The words “environmental, social and governance,” or ESG for short, have been embroiled in a polarizing storm of political rhetoric. These simple words are nothing to fear and should not be fodder for political posturing or gamesmanship.
In fact, they are most appropriately looked at through an investment lens to identify risks that are not typically presented in a company’s financial statements or annual reports.
The current furor over ESG is largely positioned along ideological and political lines. That’s plain wrong, and why President Joe Biden’s recent veto of a congressional resolution that would tie the hands of investors was the prudent action to take.
ESG risks are long-term business risks. CEOs actively consider these factors and hire business consultants to analyze and help mitigate them — similar to other risks they face. Companies and investors must focus on long-term survival and success. The ever-growing body of scientific, industry and academic evidence supporting the material impact that ESG factors have on sustainable investment returns requires fiduciaries — those who must act in the best interests of their members or clients — to consider them.
The question not being asked enough: should investors who own shares of, or purchase bonds from, public companies get information and data on long-term corporate risks?
Investors can decide what to do with the data. The companies are public. They are funding their balance sheets with other people’s money. Their investors have a right to fully understand the risks.
Today, investors get audited year-end data but very little information about future risks and prospects. Company annual reports are required by the U.S. Securities and Exchange Commission to include analysis of long-term business risks. These risks are not labeled as ESG, but there is a direct link to those categories.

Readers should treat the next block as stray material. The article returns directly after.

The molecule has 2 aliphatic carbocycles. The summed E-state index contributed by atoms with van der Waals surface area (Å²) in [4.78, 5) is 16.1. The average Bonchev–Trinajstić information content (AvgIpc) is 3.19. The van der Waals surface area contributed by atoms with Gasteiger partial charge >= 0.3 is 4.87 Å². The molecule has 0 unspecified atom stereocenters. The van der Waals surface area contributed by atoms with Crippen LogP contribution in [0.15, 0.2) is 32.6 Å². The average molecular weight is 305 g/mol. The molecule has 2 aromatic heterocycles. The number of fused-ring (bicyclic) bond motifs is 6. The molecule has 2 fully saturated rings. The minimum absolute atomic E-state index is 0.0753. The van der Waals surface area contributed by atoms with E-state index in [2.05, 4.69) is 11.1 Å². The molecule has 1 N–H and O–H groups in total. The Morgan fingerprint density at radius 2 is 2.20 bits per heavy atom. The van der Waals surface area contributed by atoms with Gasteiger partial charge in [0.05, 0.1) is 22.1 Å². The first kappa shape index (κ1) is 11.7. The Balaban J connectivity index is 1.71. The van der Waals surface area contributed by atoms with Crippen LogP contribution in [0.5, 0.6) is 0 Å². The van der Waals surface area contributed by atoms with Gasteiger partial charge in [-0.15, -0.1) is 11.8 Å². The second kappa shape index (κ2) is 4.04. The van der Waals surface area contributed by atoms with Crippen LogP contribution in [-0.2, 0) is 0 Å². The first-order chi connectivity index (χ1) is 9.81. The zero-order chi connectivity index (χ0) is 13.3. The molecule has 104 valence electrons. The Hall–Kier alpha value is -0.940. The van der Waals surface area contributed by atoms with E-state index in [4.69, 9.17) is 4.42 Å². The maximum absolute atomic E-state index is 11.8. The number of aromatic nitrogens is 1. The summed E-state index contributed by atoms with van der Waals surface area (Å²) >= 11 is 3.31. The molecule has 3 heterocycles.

Federal agencies have strongly supported corporate disclosure, and ESG factors are closely aligned. With increased regulation, for example, investors need to understand a company’s waste volumes and mitigation. Is it water waste, physical waste or gaseous waste? These are environmental risks. What about a company’s workforce and turnover? That is a social risk. And statistics on CEO pay and succession planning? That’s a governance risk.
This is information about a company’s future that helps stock and bond investors make educated decisions. We’re talking about prudent disclosure, not partisan politics.
Trustees of other people’s money, especially their retirement savings, should consider all information and data. That is the very definition of fiduciary duty. If a company doesn’t want to disclose this information, they should not use other people’s money. Their option is to be privately owned.
The disclosure and measurement of long-term business risk should be supported, no matter what initials are used to describe it.
As investors with an ownership stake in the long-term health of corporate America, we strongly urge action to support increasing corporate disclosure, such as President Biden’s decision to veto Congress’ joint resolution to nullify the Department of Labor’s rule allowing investors to consider ESG factors in decision-making.
Maintaining a diverse investment portfolio is critical. U.S. investors need the flexibility necessary to adapt their strategy to the latest available data. Tying the hands of investors would create a competitive disadvantage.
It is imperative for CalSTRS, our peers in California and other states, and the companies in which we invest, to consider ESG risks in all business decisions. Denying our 1 million members the opportunity to fully understand our investments and plan for the long term is just plain wrong.
Christopher Ailman is the chief investment officer of CalSTRS, which has over $300 billion in assets and is a multi-generational investor.